Children's Voice November/
December 2008

In This Issue...

Our Advertisers
About Children's Voice

Our Advertisers:

Association for Childhood Education International

Child Care Exchange

CWLA National Conference


Father Source

Furniture Concepts

Handel Information Technologies

Three Circles of Collaboration

In Skills for Success, Adele Scheele writes that successful individuals have three circles of people around them. In observing and participating in successful collaborations, these circles can be slightly adapted to help understand collaboration.

The smallest is the tender circle, made up of four to seven people with strong ties. They are dependable without question and carry the greatest responsibility to form the collaboration and keep it moving. They make early decisions that set the course, and see one another frequently and communicate by phone and e-mail. Their commitment--often in writing--means they are readily available with time, energy, and resources. Phone calls are returned within hours, if not minutes. They provide emotional support for one another when the project faces challenges. If a change of people or organizations takes place within this circle, there is a resounding impact upon the entire collaboration.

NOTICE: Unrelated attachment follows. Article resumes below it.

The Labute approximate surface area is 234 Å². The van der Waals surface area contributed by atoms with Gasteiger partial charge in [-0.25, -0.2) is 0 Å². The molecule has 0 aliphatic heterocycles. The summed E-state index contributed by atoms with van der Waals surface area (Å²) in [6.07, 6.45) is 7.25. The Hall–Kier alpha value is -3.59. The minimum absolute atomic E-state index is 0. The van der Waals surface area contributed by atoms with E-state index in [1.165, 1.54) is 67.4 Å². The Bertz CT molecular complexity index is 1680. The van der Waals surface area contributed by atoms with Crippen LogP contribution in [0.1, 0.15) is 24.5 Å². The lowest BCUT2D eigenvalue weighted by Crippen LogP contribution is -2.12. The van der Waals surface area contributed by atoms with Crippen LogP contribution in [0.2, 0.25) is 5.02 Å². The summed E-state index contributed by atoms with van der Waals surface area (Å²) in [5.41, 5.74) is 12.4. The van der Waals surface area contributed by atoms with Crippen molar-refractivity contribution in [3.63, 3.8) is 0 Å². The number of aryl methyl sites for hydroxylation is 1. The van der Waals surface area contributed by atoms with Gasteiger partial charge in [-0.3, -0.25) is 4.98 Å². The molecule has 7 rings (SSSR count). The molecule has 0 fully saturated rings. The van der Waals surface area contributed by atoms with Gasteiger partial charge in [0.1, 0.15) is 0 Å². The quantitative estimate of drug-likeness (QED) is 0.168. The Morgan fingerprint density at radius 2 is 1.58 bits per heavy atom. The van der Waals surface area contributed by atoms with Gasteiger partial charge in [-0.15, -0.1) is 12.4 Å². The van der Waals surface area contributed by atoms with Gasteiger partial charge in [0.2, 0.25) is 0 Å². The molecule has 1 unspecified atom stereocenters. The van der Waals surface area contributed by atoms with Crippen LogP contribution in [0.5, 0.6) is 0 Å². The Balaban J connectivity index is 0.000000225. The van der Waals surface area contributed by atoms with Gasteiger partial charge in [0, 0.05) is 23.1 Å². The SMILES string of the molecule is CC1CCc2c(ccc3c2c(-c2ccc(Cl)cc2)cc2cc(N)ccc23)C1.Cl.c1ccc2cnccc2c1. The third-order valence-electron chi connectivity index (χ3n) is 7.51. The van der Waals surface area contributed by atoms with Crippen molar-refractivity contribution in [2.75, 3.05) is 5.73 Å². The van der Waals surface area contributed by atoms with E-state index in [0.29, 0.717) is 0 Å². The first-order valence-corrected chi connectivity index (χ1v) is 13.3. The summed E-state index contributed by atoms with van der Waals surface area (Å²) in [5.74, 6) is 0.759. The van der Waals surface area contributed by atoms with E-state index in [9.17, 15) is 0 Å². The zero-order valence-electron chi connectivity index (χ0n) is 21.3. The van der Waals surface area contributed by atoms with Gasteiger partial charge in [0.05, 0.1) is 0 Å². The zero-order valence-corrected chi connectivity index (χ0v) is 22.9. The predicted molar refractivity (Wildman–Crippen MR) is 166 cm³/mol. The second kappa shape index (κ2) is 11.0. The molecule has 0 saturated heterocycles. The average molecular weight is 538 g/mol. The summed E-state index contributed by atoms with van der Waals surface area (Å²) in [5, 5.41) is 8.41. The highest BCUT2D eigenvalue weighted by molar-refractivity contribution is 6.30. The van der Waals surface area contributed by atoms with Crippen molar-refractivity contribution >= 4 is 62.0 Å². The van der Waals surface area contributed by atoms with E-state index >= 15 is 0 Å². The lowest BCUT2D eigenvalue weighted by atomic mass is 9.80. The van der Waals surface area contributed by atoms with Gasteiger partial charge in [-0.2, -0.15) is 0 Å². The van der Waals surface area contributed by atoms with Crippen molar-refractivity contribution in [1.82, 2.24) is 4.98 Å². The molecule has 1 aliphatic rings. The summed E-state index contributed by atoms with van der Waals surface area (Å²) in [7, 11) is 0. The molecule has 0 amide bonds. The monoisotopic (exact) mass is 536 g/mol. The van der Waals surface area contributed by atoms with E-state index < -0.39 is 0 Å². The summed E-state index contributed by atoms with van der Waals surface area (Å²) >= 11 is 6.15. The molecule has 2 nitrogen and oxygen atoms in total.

While Scheele's second circle is called congenial comrades, we believe it's better to think of this circle as congenial colleagues. This group is made up of 20 to 40 people who enrich the collaboration and infuse variety and wisdom. Their opinions inform decisions and directions. They make verbal commitments to meet regularly, share knowledge, and help carry out the goals of the collaboration in their own spheres of influence. Relationships develop within this circle among people who would not have had interface in other circumstances. With time the congenial colleagues begin to identify ways of involving others.

The outer rim is comprised of 50 or more individuals who come and go; their involvement serves a specific purpose. Their alliances with the collaboration may be informal, and contact is usually infrequent or irregular. They share resources and provide stimulation for the collaboration. Some are called upon to conduct training, and they are asked for feedback, criticisms, or suggestions that help ground the collaborative work in reality. Their own work may not be directly related to the collaboration's mission, but they have something to offer to its success.

 Subscribe to Children's Voice Magazine

 Return to Table of Contents for this issue.

 Back to Top   Printer-friendly Page Printer-friendly Page

 Read selected articles from previous issues of Children's Voice
If you know of others who would like to subscribe to the Children's Voice, please have them visit

Copyright © 2008 Child Welfare League of America. All Rights Reserved.